Republican leadership considers entering coalition government with bosses’ parties
Sinn Fein recently announced its willingness to participate in a coalition government with either of the two main big business parties in southern Ireland, Fianna Fail or Fine Gael, and has begun to shift its economic policies to the right in advance of the next General Election.
Sinn Fein’s longest-serving TD [member of the Irish Parliament] Caoimhin O’Caolain stated on behalf of the party, on 1 November, that Sinn Fein would "actively consider" coalition after the next election: "Make no mistake about it, however, this is a nettle that Sinn Fein will grasp. The only question is when. The only party that we would absolutely rule out are the Progressive Democrats."
He added, “We have ambitions that can only be achieved in power. I think Sinn Fein is able and has already demonstrated its capacity for responsible government."
Reports have appeared which indicate that a review of Sinn Fein’s economic policies, led by party chairman, Mitchel McLaughlin, and former general secretary, Robbie Smyth, has been underway for over a year and aims to shift party economic policy to the right.
The Irish Times (31 October 2005) highlighted Sinn Fein plans for a 50% income tax rate on those who earn more than €100,000 per annum before detailing a number of plans which indicate a softening of Sinn Fein’s position on taxing business. These include the proposal that capital gains tax should be increased but not as far as the 40% rate that existed under the Fine Gael -Labour-Democratic Left ’Rainbow’ government (1994-7); that corporation tax should be increased (from 12%) to a modest 17.5%; and that increasing employers’ PRSI back to 12% should be rejected for fear of making "employers’ lives difficult."
The Irish Times report says: "In a 1979 Eire Nua (New Ireland) policy document Sinn Fein wanted workers, farmers and fishermen to control the means of production using co-operatives ’based on the principles of industrial democracy’. Private business would have no place in key industries and state incentives would favour co-operatives over any other type of enterprise while foreigners would be barred from owning controlling interests in Irish companies."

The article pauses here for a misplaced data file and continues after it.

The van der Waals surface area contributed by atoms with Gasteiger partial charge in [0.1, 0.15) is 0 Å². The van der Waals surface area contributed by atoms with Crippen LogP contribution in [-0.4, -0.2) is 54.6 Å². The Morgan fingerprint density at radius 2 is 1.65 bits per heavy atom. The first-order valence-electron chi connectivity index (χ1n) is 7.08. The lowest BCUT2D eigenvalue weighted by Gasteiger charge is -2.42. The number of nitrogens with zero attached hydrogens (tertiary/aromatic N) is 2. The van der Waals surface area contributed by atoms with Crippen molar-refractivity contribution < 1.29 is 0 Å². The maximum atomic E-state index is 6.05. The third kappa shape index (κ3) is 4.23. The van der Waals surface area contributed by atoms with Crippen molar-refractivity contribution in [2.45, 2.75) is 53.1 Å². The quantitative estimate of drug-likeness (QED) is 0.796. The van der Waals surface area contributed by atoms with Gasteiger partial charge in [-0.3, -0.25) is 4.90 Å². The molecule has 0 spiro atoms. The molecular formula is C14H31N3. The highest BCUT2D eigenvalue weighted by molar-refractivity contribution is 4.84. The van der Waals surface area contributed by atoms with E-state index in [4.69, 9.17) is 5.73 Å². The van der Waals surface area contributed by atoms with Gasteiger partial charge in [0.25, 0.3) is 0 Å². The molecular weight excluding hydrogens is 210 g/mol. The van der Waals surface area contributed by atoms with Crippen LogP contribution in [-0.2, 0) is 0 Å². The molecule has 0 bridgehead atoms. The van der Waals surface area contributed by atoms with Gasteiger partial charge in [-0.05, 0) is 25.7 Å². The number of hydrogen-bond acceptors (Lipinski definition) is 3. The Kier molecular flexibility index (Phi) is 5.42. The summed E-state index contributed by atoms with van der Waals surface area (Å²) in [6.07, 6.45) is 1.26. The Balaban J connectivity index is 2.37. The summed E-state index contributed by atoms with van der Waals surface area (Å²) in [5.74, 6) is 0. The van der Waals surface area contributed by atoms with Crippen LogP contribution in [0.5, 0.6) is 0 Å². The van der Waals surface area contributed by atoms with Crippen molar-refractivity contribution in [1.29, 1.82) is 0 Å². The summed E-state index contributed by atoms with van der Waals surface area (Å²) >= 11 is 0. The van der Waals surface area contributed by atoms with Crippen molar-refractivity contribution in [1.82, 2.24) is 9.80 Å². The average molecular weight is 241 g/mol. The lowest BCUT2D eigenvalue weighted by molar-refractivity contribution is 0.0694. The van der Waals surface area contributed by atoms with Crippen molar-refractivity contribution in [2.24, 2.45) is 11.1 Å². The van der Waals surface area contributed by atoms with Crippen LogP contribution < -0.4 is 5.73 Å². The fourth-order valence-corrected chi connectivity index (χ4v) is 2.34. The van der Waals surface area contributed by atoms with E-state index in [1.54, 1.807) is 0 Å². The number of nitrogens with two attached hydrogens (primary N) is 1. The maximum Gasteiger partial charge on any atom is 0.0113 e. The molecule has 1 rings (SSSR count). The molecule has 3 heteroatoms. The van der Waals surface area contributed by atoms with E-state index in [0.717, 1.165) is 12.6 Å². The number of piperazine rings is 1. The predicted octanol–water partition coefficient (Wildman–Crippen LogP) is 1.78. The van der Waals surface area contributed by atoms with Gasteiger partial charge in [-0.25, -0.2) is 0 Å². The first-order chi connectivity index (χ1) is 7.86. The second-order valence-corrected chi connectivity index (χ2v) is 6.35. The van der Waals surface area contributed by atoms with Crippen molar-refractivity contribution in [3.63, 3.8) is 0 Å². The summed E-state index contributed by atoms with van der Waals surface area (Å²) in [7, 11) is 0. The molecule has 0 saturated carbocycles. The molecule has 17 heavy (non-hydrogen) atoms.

According to The Irish Times, the new Sinn Fein policy draft states: "Republicans today recognise that we are in a vastly different world. Today’s global economy and membership of the EU mean that the economic protectionism of past years is no longer viable. Ireland, north and south, is part of a wider world and a wider European economy."
However, Sinn Fein is not only rejecting protectionism, they are rejecting control of the means of production by any class other than the capitalist elite. Talk of workers’ control of the means of production was always "holiday speechifying" for Sinn Fein, but these policies must be replaced now, no doubt to demonstrate "capacity for responsible government".
Sinn Fein will, no doubt, continue to put on a "left face" in working class communities and build support in the hope that people don’t look at the small print. Those who vote Sinn Fein as a protest against the big capitalist parties, and who are now willing to look at this small print will be shocked to learn that the party would "actively consider" putting Fine Fail or Fine Gael back in power after the next election. Those who see Sinn Fein as a party campaigning for a "democratic socialist republic" will be shocked to learn that the party embraces big business control of the economy.
Those who want socialist change in Irish society, those who reject coalition with right-wing parties and those who oppose big business control of the economy are clearly going to have to look well beyond Sinn Fein to find what they are looking for.
This article appears in the November 2005 issue of the Socialist, paper of the Socialist Party (CWI in Ireland)